Following Pauline’s death, Louise Julie’s youngest sister, Marie Anne, who had recently been widowed, asked her sister to invite her to court. Louise certainly hadn’t learned from her mistakes, so she went ahead and invited Marie Anne to court. Marie Anne was extremely beautiful, but she already had a lover she did not want to give up, so it must have seemed okay to Louise.
Louise, however, didn’t know that there were people that weren’t satisfied with her as royal mistress. They weren’t happy with Cardinal Fleury’s pacifist ways, so they wanted someone who could influence the king and get rid of Fleury. Louise had no interest in politics, and that’s why Fleury had chosen her as King Louis’s mistress in the first place, and that was why people started to try and get rid of Louise Julie.
At a masked ball, the Duke of Richelieu (not the one Louise’s mother, Armande, had had an affair with) introduced Marie Anne to King Louis. And King Louis XV fell in love with yet another one of the de Mailly-Nesle sisters. It’s also probably important to note that the third of the sisters, Diane Adélaïde, was an unofficial mistress of the king from about 1742 to 1745.
So, Marie Anne originally didn’t want to give up her current lover, but once she realized that the king was completely fine with giving up Louise Julie for Marie Anne, she also started trying to get rid of her sister. Cardinal Fleury, who really needed Louise Julie to stay in her position, tried to convince her that her sisters were literally plotting against her, but Louise just didn’t think that her sisters would do anything to hurt her, so she didn’t listen to him.
So, basically, one of the queen’s ladies was promoted, so there was a job opening there. Louise Julie had to get it to stay at court, as she had just been kicked out of her role as official mistress, but Marie Anne also wanted to stay, so the two sisters were literally fighting over a job working for the queen while both wanted to be her husband’s mistress.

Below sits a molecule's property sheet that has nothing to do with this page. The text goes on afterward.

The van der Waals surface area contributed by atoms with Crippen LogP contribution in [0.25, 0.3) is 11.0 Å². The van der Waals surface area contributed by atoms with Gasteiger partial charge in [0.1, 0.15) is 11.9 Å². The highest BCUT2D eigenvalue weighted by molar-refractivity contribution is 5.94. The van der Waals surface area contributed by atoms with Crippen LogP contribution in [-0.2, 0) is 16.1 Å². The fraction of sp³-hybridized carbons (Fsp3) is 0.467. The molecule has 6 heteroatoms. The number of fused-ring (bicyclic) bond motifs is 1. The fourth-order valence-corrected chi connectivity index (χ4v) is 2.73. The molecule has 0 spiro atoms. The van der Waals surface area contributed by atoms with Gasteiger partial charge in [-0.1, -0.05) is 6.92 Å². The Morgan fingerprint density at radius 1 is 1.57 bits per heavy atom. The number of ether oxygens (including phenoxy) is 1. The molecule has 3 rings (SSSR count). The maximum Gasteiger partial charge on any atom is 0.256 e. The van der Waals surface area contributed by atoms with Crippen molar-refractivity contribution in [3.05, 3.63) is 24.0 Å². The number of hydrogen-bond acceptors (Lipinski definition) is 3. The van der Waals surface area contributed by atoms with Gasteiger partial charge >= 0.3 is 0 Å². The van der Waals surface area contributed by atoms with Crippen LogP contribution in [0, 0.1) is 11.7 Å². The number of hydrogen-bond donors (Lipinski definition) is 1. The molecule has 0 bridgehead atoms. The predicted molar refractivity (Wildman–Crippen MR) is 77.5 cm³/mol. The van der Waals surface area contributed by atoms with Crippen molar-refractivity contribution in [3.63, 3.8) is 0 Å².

Marie Anne convinced Louise Julie to give up her position for the fourth de Mailly-Nesle sister, Hortense Félicité, and Louise did. Hortense was the only one of the sisters who never became a royal mistress, so you might think that this was an okay choice for Louise Julie, until you realize that by resigning, Louise could no longer be at court.
She stayed there for a little while longer, though. Sometimes she would even eat dinner with the king, though he would only talk about how much he loved Marie Anne at their meals. King Louis asked her to leave once, but Louise broke down crying and asked Louis to allow her to stay for a little while longer. Louis agreed, but the furniture was moved out of her rooms next to the king’s because they were being readied for Marie Anne.
Marie Anne was livid that her sister wasn’t leaving, but eventually, Cardinal Fleury told her that maybe she should just leave for the sake of her dignity. Before she left, though, she wanted to have a last dinner with King Louis. She was sobbing at their dinner, and he said that he’d come to see her a few days after she left.
Louis never came, though, because of Marie Anne. Marie Anne didn’t want him to go and maybe feel sorry for Louise Julie and let her come back to court and eventually have her become his mistress again. So, the horrible little sister kept Louise waiting, until she eventually got fed up with it all and entered a convent. She became very religious and lived at the convent until her death in 1751 at the age of 41.
Marie Anne was at court for a very short time until she died in 1744. Diane Adélaïde died in 1769, and Hortense Félicité, the only one of the sisters who never became Louis XV’s mistress, lived long enough to be imprisoned during the French Revolution and died in 1799 at the age of 84. Maybe being a royal mistress isn’t that amazing after all.